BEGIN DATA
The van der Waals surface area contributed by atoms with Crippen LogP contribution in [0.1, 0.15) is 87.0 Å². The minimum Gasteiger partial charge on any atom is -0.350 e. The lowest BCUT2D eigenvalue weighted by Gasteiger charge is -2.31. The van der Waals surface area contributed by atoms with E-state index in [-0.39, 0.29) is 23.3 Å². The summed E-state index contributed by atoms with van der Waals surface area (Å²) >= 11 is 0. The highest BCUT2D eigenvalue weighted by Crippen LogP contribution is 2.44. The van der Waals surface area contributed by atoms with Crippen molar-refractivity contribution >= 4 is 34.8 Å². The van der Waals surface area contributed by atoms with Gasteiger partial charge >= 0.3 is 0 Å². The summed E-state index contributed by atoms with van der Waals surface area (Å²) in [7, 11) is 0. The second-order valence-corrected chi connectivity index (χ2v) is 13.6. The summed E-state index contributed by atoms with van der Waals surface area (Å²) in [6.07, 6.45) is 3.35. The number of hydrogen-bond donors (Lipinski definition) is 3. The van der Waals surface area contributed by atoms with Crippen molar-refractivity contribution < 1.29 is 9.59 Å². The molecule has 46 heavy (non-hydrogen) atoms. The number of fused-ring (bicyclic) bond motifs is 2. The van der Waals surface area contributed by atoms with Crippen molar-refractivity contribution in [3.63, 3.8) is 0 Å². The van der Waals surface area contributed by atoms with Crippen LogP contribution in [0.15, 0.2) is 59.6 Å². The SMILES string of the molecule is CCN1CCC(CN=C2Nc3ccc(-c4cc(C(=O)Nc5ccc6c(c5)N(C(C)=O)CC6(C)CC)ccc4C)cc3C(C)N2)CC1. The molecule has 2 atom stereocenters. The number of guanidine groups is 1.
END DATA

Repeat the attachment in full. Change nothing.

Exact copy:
The van der Waals surface area contributed by atoms with Crippen LogP contribution in [0.1, 0.15) is 87.0 Å². The minimum Gasteiger partial charge on any atom is -0.350 e. The lowest BCUT2D eigenvalue weighted by Gasteiger charge is -2.31. The van der Waals surface area contributed by atoms with E-state index in [-0.39, 0.29) is 23.3 Å². The summed E-state index contributed by atoms with van der Waals surface area (Å²) >= 11 is 0. The highest BCUT2D eigenvalue weighted by Crippen LogP contribution is 2.44. The van der Waals surface area contributed by atoms with Crippen molar-refractivity contribution >= 4 is 34.8 Å². The van der Waals surface area contributed by atoms with Gasteiger partial charge >= 0.3 is 0 Å². The summed E-state index contributed by atoms with van der Waals surface area (Å²) in [7, 11) is 0. The second-order valence-corrected chi connectivity index (χ2v) is 13.6. The summed E-state index contributed by atoms with van der Waals surface area (Å²) in [6.07, 6.45) is 3.35. The number of hydrogen-bond donors (Lipinski definition) is 3. The van der Waals surface area contributed by atoms with Crippen molar-refractivity contribution < 1.29 is 9.59 Å². The molecule has 46 heavy (non-hydrogen) atoms. The number of fused-ring (bicyclic) bond motifs is 2. The van der Waals surface area contributed by atoms with Crippen molar-refractivity contribution in [3.63, 3.8) is 0 Å². The van der Waals surface area contributed by atoms with Crippen LogP contribution in [0.15, 0.2) is 59.6 Å². The SMILES string of the molecule is CCN1CCC(CN=C2Nc3ccc(-c4cc(C(=O)Nc5ccc6c(c5)N(C(C)=O)CC6(C)CC)ccc4C)cc3C(C)N2)CC1. The molecule has 2 atom stereocenters. The number of guanidine groups is 1.